New Thyroid Cancer Therapy: Longer Life

ROCHESTER, Minn., June 1 (UPI) — U.S. cancer scientists say they’ve discovered aggressive treatment of anaplastic thyroid cancer can dramatically increase survival rates.

Mayo Clinic oncologists say the new approach reflects the need to aggressively treat metastasis even when the rare cancer seems to be confined to the neck. Historically, anaplastic thyroid cancer has been treated with surgery and radiation, but due to rapid spread of microscopic cancer, only up to 20 percent of patients survive more than a year. Because the prognosis for this cancer is so poor, Mayo physicians felt a more aggressive pilot approach that added earlier chemotherapy was merited.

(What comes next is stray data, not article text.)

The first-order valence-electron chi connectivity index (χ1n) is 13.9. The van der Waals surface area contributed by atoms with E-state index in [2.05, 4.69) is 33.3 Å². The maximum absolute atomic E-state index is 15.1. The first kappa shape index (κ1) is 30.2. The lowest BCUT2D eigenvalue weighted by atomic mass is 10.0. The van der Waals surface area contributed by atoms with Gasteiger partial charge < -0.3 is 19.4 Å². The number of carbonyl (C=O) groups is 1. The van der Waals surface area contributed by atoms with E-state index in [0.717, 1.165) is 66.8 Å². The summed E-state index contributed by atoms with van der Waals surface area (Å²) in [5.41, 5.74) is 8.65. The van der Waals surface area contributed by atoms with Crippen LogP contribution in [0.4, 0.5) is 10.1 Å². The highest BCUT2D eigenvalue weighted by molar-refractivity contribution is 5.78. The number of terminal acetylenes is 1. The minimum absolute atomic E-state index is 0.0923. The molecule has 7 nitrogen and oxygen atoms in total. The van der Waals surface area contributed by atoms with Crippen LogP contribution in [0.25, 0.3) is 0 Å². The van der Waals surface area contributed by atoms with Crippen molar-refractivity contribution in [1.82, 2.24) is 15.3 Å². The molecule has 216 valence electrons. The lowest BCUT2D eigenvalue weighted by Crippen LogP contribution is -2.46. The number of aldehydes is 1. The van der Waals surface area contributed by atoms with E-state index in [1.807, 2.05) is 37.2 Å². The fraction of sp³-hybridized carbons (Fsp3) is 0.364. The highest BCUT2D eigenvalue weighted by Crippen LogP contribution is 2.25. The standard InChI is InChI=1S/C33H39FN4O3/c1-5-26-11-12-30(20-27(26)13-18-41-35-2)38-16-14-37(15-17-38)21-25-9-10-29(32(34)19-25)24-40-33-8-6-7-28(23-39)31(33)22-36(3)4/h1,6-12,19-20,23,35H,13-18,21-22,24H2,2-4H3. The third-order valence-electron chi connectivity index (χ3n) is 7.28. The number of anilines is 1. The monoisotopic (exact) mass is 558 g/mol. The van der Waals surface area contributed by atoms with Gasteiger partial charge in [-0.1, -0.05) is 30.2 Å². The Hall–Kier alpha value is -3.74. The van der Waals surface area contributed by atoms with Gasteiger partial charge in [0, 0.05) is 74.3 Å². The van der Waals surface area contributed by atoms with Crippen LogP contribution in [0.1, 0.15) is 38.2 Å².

Of 24 patients with newly diagnosed anaplastic thyroid cancer seen at Mayo Clinic between 2003 and 2007, 10 patients with local disease elected to pursue the aggressive approach. After surgery, the patients were treated with intensity modulated radiation therapy and with aggressive chemotherapy in efforts to simultaneously control disease in the neck and forestall metastasis.

One-year survival in the group was 70 percent, with six of the 10 patients alive at least two years post-treatment — five of them without evidence of disease. Two of those patients were treated more than three years ago and are still in remission.

The study — led by Drs. Keith Bible Robert Foote and Julian Molina — is to be presented in Chicago during the annual meeting of the American Society of Clinical Oncology.

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Categorized | Other, Radiation
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